FTC: Monster, Rock, and Tank – this is Anderson Esiti
Anderson Esiti, Ferencváros' midfielder is a real fighter. As a child, he kicked the ball on the streets in his hometown until sunset and was much more muscular than his peers.
|Anderson Esiti (Photo: Hédi Tumbász)|
Because of your insane body physique, your nicknames include Monster, Rock, and Tank. Which one do you like the most?
I don't have a favorite one – Anderson Esiti, the 27-year-old three-time Nigerian national team midfielder who came to Ferencváros from Greek club PAOK in the winter, responded to Nemzeti Sport. – It turned out that wherever I got to, they always came up with an apt nickname for me. At the beginning of my career, I was called Black Diamond in Portugal, then Tank, was Rock in Belgium, and when I got to Greece, I was called Monster. Oh, and back then, as a kid in Nigeria, my nickname was Machine.
Were you ferociously strong as a child too?
I didn't look like I do now, but I was bigger than my peers. In the gym, however, I do not use the 100-kg weights but mainly do coordination exercises. It's my genetics.
You were born in Warri. What was life like in the port city?
My parents worked hard so that we could eat three times a day. My siblings and I weren't born with a silver spoon in our mouths; Mom and Dad had to work a lot to make sure we didn't miss out on food. For the boys, football was the day-to-day after-school activity, and I was able to kick the ball on the street until it got dark.
How did you end up in Portugal at the age of 18?
Later, my father took me to the tournaments in the area, and he saw that I was enthusiastic. At one of these cups, a manager noticed me, and I was on a tryout with Leixões a few weeks later. After six months, I found myself in the senior squad. In my first season, I was on the pitch almost all the time in the second division, and then topflight Estoril Praia signed me.
After Portugal, you moved to Belgium and then played in Turkey and Greece. Where did you feel the most content?
Professionally, I have definitely made the most progress in Belgium. I played football in the Belgian league for three years, where the game was the fastest. We always had to fight on the pitch, I really liked the league there. Living in Greece was the best: the weather is pleasant, the food is delicious, and I say this as a homebody who doesn't like going out anywhere. In recent years I would not have had the opportunity anyways as my younger son will be two years old, and the older one is turning four, I spend most of my time with them.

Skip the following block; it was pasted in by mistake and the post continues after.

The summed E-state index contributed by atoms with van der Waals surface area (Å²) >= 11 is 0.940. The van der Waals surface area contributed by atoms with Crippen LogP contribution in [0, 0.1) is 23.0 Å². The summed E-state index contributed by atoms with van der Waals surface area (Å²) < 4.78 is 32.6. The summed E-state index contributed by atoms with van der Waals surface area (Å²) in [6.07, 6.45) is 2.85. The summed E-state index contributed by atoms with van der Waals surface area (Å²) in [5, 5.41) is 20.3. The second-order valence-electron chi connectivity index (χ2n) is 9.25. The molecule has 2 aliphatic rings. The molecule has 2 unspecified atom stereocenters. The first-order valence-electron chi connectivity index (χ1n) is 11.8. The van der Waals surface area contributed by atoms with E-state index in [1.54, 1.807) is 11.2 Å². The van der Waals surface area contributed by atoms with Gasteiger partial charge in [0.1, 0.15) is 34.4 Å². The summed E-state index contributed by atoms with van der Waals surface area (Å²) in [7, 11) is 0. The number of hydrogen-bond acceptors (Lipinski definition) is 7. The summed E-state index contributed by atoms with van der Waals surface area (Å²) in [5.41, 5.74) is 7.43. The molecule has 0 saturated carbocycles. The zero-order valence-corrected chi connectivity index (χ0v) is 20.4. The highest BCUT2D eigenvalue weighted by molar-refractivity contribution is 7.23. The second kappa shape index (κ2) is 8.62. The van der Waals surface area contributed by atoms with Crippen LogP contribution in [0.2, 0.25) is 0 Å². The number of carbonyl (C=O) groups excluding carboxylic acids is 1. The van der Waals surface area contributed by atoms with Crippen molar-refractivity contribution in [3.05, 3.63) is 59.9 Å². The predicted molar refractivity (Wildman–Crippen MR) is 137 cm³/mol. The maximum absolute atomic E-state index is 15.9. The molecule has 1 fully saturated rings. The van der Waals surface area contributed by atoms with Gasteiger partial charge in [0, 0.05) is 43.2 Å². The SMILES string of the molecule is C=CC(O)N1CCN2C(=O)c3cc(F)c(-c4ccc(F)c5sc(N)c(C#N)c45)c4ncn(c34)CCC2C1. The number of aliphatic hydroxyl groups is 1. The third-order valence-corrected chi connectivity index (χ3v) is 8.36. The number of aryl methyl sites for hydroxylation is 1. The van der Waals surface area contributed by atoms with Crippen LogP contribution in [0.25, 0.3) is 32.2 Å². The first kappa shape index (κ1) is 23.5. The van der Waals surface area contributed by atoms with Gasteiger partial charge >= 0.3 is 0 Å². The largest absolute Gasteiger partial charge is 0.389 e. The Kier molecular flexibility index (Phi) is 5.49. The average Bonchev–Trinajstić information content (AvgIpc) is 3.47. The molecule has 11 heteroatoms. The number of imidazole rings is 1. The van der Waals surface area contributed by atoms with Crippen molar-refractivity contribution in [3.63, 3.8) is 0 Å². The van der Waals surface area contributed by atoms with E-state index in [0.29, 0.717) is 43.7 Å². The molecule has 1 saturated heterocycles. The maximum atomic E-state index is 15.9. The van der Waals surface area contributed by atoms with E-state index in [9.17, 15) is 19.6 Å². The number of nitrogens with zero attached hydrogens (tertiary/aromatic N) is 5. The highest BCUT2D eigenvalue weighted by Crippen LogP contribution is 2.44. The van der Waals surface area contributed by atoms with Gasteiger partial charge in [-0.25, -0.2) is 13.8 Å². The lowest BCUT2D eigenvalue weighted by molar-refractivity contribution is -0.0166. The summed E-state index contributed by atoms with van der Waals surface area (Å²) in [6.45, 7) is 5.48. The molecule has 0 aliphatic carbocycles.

Did they come to Budapest with you?
They are staying in Greece for the time being and we will see how my future develops at the end of the season. I'm on loan to Ferencváros now, but I feel very good here, so I wouldn't mind if I could stay, and my family would move with me.
Is it true that you've scored only one goal, as Göztepe's player in Turkey, in your career so far?
I'm not ashamed. Scoring goals has never been my priority. The fact that I only have one goal doesn't bother me. Of my previous teams, perhaps only PAOK's professional staff encouraged me to help the team with the attacks if I could. The other clubs asked me to stay behind and defend. Fortunately, at Ferencváros, Stanislav Cherchesov does not hold me back either because if I have the opportunity, I can go forward. I wouldn't mind if I could score my second goal soon...
Ferencváros' squad also includes your compatriot, Fortune Bassey. Is your relationship the best with him in the locker room?
I didn't know him before, but before I signed for Hungary, I checked out who my future teammates will be. I saw that there are a lot of African footballers in the squad, and we understand each other well. But I get along well with anyone, that's just how I am.
You play at the home of the Puskás Akadémia on Sunday. Do you expect a tough match?
It won't be easy; our opponent ranks second for a reason. I expect a tough match. We need to get a result that will bring us closer to the league title. All I care about right now is the gold medal!
Translated by Vanda Orosz